For folks who talk about boring topics such as federal regulation, it’s normal to discuss costs and counts.
I’m one of those people. I actually enjoy writing the Ten Thousand Commandments — the Competitive Enterprise Institute’s annual survey of the federal regulatory state. Indeed, each year it informs readers of important details, such as how the regulatory burden in the U.S. rivals the cost of the individual and corporate income tax combined. (Glamorous, I know.)
Yet this report covers just the part of federal regulation we can discern. Just as the great economist Ludwig von Mises noted that economic calculation in a socialist polity is impossible, it’s impossible for third parties to know the full costs of regulatory intervention experienced across all of society.
Regulation’s intractable nature ensures that the administrative state continues to grow. And Congress bears much of the blame. Each year, Congress passes a few dozen laws, while the federal bureaucracy churns out well over 3,000 regulations. Given that Article I vests all legislative power in Congress rather than the alphabet agencies, I like to call this ratio the “Unconstitutionality Index.” In the past decade, it has reached an average of 28 agency rules for each piece of legislation passed into law.
But unfortunately, there’s a lot more to federal regulation than that. Rule by guidance document became routine when President Obama asserted that he governed with a “pen and phone,” Congress be damned. These were exemplified in Obama’s unilateral immigration-law changes; manipulation of his own Obamacare statute (via waivers extending the employer-mandate deadline and allowing continuance of noncompliant policies); the Department of Justice and Department of Education pronouncements over bathroom access, and more.
While there was a partial reprieve after eight years of Obama with Trump’s four, public safeguards are now shattered. Indeed, nobody needs to actually write rules anymore — a topic that I’ll return to in a moment. First, it’s helpful to understand the nature of the regulatory environment under President Trump. While the Ten Thousand Commandments typically addresses the regulatory burden by calendar year, rather than presidential terms, the sheer unconventionality of the Trump years necessitated a recap of his administration’s successes and misfires. Consider seven of the key ways Trump streamlined things. The administration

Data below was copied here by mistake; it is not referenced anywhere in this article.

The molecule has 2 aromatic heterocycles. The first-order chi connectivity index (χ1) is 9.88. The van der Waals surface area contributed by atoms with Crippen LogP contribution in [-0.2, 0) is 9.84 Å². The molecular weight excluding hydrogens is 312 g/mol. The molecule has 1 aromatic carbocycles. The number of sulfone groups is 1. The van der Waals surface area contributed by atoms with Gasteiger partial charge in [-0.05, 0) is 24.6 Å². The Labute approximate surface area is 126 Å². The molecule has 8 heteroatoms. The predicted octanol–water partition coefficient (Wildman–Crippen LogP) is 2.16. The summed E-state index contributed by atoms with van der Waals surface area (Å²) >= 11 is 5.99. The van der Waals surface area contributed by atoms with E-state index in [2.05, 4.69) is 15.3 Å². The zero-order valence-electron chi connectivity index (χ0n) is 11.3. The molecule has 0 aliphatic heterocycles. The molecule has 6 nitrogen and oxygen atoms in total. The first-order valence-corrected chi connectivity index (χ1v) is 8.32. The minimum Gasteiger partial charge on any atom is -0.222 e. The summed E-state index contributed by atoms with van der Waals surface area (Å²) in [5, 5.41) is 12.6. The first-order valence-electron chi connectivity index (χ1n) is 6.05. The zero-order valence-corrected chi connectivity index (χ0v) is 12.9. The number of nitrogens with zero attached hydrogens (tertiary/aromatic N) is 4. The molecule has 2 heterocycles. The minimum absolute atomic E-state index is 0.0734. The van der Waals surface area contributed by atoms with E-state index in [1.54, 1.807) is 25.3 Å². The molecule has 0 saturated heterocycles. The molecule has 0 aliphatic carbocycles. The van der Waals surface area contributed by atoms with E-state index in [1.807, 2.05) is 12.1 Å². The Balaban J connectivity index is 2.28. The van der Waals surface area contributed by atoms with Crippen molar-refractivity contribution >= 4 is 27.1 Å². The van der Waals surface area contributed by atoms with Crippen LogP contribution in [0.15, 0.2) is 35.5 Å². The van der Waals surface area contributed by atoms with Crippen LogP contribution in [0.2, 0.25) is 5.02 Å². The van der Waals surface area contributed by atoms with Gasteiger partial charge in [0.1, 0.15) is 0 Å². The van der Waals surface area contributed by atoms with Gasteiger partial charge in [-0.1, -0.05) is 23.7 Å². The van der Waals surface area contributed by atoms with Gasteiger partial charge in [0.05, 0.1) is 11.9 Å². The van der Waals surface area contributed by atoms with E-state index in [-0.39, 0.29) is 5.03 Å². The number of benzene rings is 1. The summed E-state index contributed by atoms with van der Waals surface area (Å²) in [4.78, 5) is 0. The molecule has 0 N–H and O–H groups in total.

- eliminated 15 rules and one guidance document via the rare use of the Congressional Review Act;
- continued agency restraint in initiating large, significant rulemakings after the delay or withdrawal of hundreds of Obama administration rules in the pipeline;
- streamlined permitting for pipelines, bridges, 5G broadband, rural broadband, and other infrastructure;
- made progress, albeit with declining marginal returns once the low-hanging fruit was picked, on the presidential requirement that agencies eliminate at least two rules for every one issued;
- took steps toward addressing the aforementioned agency guidance documents and other sub-regulatory decrees; and
- streamlined specific regulations to address the COVID crisis, such as those related to health care and transportation.